The NDP platform also focuses on increased regulation of both Internet providers and online video services. Alone among the three parties, the NDP states it would consider requiring both ISPs and “over-the-top” video providers such as Netflix to contribute funding to support the creation of Canadian content. These policies would seemingly require reforms to the Broadcasting Act and force the CRTC to reopen its new media decision that takes a hands-off approach to Internet regulation.
Promising the stars
So the NDP is going to replace the iPod tax with a bit stream tax on ISP?! I have a minimal internet connection to read e-mail, news, and VPN to the office. Why should doing those activities force me to fund Canadian content?
Open Media Wants Answers from the Conservatives on this Issue
OpenMedia.ca has obtained a conference call between Shaw executives and shareholders. The call reveals that the telecom giant will join other big phone and cable companies by imposing a metered Internet pricing scheme after the election.
OpenMedia.ca asked each of the parties to outline their plan of action in our all-party Digital Future Survey. We received answers from every major federal party…with the exception of the Conservative Party of Canada.
Please take a minute right now to tell Stephen Harper and your local Conservative candidate you want a response to OpenMedia.ca’s digital future survey. Fill in your information below and we’ll send a letter on your behalf.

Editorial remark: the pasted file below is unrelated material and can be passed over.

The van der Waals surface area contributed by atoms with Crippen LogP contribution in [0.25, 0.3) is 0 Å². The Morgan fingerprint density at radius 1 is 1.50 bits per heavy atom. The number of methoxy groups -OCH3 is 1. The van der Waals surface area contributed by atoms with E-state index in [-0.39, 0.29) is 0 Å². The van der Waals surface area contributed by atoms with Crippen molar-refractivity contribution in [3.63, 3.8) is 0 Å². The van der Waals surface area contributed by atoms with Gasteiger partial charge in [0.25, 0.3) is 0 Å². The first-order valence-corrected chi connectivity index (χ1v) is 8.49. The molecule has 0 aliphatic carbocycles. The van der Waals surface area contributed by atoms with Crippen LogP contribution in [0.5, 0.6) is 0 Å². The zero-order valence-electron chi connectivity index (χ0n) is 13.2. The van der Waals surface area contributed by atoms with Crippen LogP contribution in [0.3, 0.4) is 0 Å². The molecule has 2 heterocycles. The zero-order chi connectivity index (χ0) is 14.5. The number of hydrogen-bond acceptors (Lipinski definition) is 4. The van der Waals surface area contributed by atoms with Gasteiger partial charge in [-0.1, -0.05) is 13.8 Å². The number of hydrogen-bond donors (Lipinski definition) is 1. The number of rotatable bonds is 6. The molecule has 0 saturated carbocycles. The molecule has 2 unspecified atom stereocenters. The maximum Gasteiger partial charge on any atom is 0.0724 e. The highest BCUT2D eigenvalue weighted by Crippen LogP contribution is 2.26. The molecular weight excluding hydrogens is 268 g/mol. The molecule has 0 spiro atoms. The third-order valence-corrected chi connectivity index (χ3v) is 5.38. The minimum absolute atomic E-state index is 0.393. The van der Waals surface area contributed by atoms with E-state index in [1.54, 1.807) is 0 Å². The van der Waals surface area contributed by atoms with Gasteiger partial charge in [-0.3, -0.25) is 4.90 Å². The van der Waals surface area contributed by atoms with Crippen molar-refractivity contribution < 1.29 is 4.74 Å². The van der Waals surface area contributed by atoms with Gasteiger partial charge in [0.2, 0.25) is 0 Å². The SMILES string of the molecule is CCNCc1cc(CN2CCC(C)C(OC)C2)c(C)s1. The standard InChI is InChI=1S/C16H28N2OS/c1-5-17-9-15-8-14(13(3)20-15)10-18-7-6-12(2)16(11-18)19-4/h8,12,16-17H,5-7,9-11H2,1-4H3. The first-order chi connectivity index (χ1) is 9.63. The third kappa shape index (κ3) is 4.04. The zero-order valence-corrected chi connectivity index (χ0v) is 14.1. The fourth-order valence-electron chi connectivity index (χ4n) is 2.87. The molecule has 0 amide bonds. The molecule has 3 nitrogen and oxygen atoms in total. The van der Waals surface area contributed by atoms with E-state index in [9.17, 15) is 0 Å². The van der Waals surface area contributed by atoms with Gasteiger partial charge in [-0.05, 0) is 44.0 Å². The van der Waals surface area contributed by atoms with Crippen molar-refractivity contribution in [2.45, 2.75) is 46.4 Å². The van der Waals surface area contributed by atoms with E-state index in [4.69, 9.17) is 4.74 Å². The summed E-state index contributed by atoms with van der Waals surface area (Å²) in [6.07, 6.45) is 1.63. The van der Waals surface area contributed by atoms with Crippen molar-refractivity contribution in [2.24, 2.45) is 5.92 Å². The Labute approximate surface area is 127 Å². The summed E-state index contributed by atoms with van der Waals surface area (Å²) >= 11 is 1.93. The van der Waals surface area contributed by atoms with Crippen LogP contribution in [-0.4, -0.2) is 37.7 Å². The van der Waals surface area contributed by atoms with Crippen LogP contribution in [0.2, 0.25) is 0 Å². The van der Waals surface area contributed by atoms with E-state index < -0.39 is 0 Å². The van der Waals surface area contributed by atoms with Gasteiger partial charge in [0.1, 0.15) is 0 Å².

The Liberals said they were going to invest 500 million $ on broadband. Which sounds like a handout to the Shaws.
Well, the only one with a proven track record is the Conservative Party, so the other parties can falsely promise whatever public opinion polls say. What did the Conservatives do? They sent it back to the CRTC. There was speculation that the CRTC chairman may quite over this, but he didn’t. This was the correct thing to do, the CRTC is the agency that looks after it and have the government experts for telecom.
The focus should be on not gouging customers, and great service, focusing on only one way of doing things. I hope Openmedia.ca can change their focus. Also, I would support changing outrageous Cable Co. executive pay.
Well, the first paragraph of the NDP’s position sounded reasonable. However, the “bit stream tax” sends up a giant red flag. I especially have an issue with the double-taxation of a tax on the ISP plus a tax on Netflix-like services. What’s next – a point-of-sale tax on Netflix capable boxes (like the PS3), a tax on DVD-players?